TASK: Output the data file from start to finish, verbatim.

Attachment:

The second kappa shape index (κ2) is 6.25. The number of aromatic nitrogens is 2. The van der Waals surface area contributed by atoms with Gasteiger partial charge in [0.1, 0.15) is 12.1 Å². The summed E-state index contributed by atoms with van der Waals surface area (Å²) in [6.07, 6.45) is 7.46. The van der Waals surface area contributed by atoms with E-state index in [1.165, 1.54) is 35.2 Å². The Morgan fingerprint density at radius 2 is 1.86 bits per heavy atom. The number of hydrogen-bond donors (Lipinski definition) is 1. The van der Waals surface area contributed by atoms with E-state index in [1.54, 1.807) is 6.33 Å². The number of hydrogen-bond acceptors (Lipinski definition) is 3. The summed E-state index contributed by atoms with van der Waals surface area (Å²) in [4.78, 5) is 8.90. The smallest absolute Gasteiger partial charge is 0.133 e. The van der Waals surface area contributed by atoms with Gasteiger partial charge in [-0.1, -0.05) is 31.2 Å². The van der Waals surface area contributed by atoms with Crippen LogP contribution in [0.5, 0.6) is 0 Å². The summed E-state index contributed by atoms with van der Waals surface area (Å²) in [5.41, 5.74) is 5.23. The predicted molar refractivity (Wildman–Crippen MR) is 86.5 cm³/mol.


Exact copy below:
The second kappa shape index (κ2) is 6.25. The number of aromatic nitrogens is 2. The van der Waals surface area contributed by atoms with Gasteiger partial charge in [0.1, 0.15) is 12.1 Å². The summed E-state index contributed by atoms with van der Waals surface area (Å²) in [6.07, 6.45) is 7.46. The van der Waals surface area contributed by atoms with E-state index in [1.165, 1.54) is 35.2 Å². The Morgan fingerprint density at radius 2 is 1.86 bits per heavy atom. The number of hydrogen-bond donors (Lipinski definition) is 1. The van der Waals surface area contributed by atoms with E-state index in [1.54, 1.807) is 6.33 Å². The number of hydrogen-bond acceptors (Lipinski definition) is 3. The summed E-state index contributed by atoms with van der Waals surface area (Å²) in [4.78, 5) is 8.90. The smallest absolute Gasteiger partial charge is 0.133 e. The van der Waals surface area contributed by atoms with Gasteiger partial charge in [-0.1, -0.05) is 31.2 Å². The van der Waals surface area contributed by atoms with Crippen LogP contribution in [0.5, 0.6) is 0 Å². The summed E-state index contributed by atoms with van der Waals surface area (Å²) in [5.41, 5.74) is 5.23. The predicted molar refractivity (Wildman–Crippen MR) is 86.5 cm³/mol.